Situated 40 Km northwest of Aleppo is Ain Dara. Its main interest lies in the Neo-Hittite period at the beginning of the first millennium BC when Ain Dara was one of the fragmented principalities established following the Sea Peoples invasion of the Levant.
The eclectic nature of the Neo-Hititie period is reflected in the temple which is the main point of interest on the mound. It dates from the 10th or 9th centuries BC and continues several traditions from Bronze Age Syria and turkey though its layout is simpler than the contemporary temple at Tell Halaf (5050 – 4300 BC, an archaeological site of ancient Mesopotamia, on the headwaters of the Khābur River near modern Ras al-Ayn, northeastern Syria).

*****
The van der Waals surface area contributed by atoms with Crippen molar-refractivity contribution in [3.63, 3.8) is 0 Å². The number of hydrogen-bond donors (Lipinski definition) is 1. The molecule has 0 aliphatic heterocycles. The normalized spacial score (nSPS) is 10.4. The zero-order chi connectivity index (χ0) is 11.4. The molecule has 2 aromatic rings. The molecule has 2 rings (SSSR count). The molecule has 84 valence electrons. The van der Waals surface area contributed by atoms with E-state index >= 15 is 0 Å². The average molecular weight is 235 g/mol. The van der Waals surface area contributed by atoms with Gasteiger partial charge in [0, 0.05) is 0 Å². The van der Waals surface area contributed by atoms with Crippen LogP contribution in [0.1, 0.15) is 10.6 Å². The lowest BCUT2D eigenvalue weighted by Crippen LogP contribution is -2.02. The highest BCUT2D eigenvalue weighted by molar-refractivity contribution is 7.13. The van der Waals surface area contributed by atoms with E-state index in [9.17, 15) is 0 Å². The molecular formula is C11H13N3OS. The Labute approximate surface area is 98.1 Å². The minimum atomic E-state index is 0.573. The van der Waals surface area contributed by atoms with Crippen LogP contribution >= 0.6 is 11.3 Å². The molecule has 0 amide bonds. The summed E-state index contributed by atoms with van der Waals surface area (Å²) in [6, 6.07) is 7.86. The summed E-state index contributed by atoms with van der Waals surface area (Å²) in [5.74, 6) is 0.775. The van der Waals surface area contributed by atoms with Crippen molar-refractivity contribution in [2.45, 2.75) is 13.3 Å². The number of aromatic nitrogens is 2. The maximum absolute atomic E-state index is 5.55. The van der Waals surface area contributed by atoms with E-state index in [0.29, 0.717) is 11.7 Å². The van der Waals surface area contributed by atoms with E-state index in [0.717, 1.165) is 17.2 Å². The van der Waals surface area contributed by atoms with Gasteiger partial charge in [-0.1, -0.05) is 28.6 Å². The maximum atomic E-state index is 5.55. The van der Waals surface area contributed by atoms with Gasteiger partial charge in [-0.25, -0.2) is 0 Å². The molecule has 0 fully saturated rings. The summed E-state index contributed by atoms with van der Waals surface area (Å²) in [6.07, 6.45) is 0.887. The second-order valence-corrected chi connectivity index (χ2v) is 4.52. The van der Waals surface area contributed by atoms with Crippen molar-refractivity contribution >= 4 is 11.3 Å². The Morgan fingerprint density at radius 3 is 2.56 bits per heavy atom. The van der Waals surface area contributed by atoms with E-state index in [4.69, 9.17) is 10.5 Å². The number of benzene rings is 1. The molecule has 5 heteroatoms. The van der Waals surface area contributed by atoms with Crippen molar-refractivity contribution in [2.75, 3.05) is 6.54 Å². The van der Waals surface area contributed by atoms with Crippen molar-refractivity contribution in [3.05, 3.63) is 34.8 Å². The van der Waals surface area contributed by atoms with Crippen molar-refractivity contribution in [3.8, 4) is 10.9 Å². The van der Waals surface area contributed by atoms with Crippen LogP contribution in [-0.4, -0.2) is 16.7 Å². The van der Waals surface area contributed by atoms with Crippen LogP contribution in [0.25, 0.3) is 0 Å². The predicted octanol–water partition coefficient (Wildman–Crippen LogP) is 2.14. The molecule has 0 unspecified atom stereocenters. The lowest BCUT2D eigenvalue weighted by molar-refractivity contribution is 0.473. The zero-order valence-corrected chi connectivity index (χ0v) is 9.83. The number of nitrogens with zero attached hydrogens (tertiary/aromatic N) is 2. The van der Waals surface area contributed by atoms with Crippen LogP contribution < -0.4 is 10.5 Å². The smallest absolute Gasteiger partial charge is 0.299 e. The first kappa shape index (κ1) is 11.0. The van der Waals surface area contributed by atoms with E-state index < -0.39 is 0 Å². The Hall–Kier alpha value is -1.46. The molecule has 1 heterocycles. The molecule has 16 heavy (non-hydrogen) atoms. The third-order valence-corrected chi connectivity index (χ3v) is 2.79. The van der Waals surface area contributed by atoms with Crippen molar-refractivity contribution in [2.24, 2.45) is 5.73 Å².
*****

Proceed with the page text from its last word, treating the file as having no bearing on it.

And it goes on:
Ain Dara Syria It is believed to be devoted to the goddess Ishtar, who is the Semitic goddess of fertility. The entrance of the temple is flanked with two carved lions in basalt stones. The temple’s strange 1m long footprints are carved into the paving of the entrance as if left by some giant visitor. In fact, this is thought to be proof that the goddess had honored the temple by actually visiting it.
There is no trace of Roman or Byzantine occupation of the temple, but it is known that this site fell into the Greek hands under the Seleucid Empire, and at last was occupied by the Umayyads.